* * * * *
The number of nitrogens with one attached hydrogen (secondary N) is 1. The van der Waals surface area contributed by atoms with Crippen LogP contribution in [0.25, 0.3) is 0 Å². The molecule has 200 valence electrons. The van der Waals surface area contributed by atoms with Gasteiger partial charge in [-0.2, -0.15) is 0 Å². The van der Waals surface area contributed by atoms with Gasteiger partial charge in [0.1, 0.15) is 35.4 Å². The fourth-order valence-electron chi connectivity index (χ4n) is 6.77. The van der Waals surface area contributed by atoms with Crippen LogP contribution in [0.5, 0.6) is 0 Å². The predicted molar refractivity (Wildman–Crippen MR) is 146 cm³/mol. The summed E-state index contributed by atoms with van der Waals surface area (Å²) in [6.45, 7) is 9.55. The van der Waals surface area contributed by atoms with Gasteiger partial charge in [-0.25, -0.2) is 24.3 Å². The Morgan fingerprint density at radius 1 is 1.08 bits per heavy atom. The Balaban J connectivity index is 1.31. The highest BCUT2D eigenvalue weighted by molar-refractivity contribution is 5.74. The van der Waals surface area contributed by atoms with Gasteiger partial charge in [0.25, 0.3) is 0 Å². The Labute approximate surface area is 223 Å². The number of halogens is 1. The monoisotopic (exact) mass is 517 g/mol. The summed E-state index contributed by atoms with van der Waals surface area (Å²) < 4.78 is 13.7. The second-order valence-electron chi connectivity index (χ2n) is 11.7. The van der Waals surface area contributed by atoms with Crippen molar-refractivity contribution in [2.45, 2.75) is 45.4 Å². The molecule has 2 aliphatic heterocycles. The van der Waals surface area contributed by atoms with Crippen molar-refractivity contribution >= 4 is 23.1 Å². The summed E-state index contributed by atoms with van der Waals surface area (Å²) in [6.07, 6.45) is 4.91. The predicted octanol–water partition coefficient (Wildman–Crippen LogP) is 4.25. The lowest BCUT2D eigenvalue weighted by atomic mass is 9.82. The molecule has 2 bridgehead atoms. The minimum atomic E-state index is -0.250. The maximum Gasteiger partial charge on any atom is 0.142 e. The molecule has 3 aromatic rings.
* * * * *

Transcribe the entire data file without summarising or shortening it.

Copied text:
The number of nitrogens with one attached hydrogen (secondary N) is 1. The van der Waals surface area contributed by atoms with Crippen LogP contribution in [0.25, 0.3) is 0 Å². The molecule has 200 valence electrons. The van der Waals surface area contributed by atoms with Gasteiger partial charge in [-0.2, -0.15) is 0 Å². The van der Waals surface area contributed by atoms with Gasteiger partial charge in [0.1, 0.15) is 35.4 Å². The fourth-order valence-electron chi connectivity index (χ4n) is 6.77. The van der Waals surface area contributed by atoms with Crippen LogP contribution in [0.5, 0.6) is 0 Å². The predicted molar refractivity (Wildman–Crippen MR) is 146 cm³/mol. The summed E-state index contributed by atoms with van der Waals surface area (Å²) in [6.45, 7) is 9.55. The van der Waals surface area contributed by atoms with Gasteiger partial charge in [-0.25, -0.2) is 24.3 Å². The Morgan fingerprint density at radius 1 is 1.08 bits per heavy atom. The Balaban J connectivity index is 1.31. The highest BCUT2D eigenvalue weighted by molar-refractivity contribution is 5.74. The van der Waals surface area contributed by atoms with Gasteiger partial charge in [0.25, 0.3) is 0 Å². The Labute approximate surface area is 223 Å². The number of halogens is 1. The monoisotopic (exact) mass is 517 g/mol. The summed E-state index contributed by atoms with van der Waals surface area (Å²) < 4.78 is 13.7. The second-order valence-electron chi connectivity index (χ2n) is 11.7. The van der Waals surface area contributed by atoms with Crippen molar-refractivity contribution in [2.45, 2.75) is 45.4 Å². The molecule has 2 aliphatic heterocycles. The van der Waals surface area contributed by atoms with Crippen molar-refractivity contribution >= 4 is 23.1 Å². The summed E-state index contributed by atoms with van der Waals surface area (Å²) in [6.07, 6.45) is 4.91. The predicted octanol–water partition coefficient (Wildman–Crippen LogP) is 4.25. The lowest BCUT2D eigenvalue weighted by atomic mass is 9.82. The molecule has 2 bridgehead atoms. The minimum atomic E-state index is -0.250. The maximum Gasteiger partial charge on any atom is 0.142 e. The molecule has 3 aromatic rings.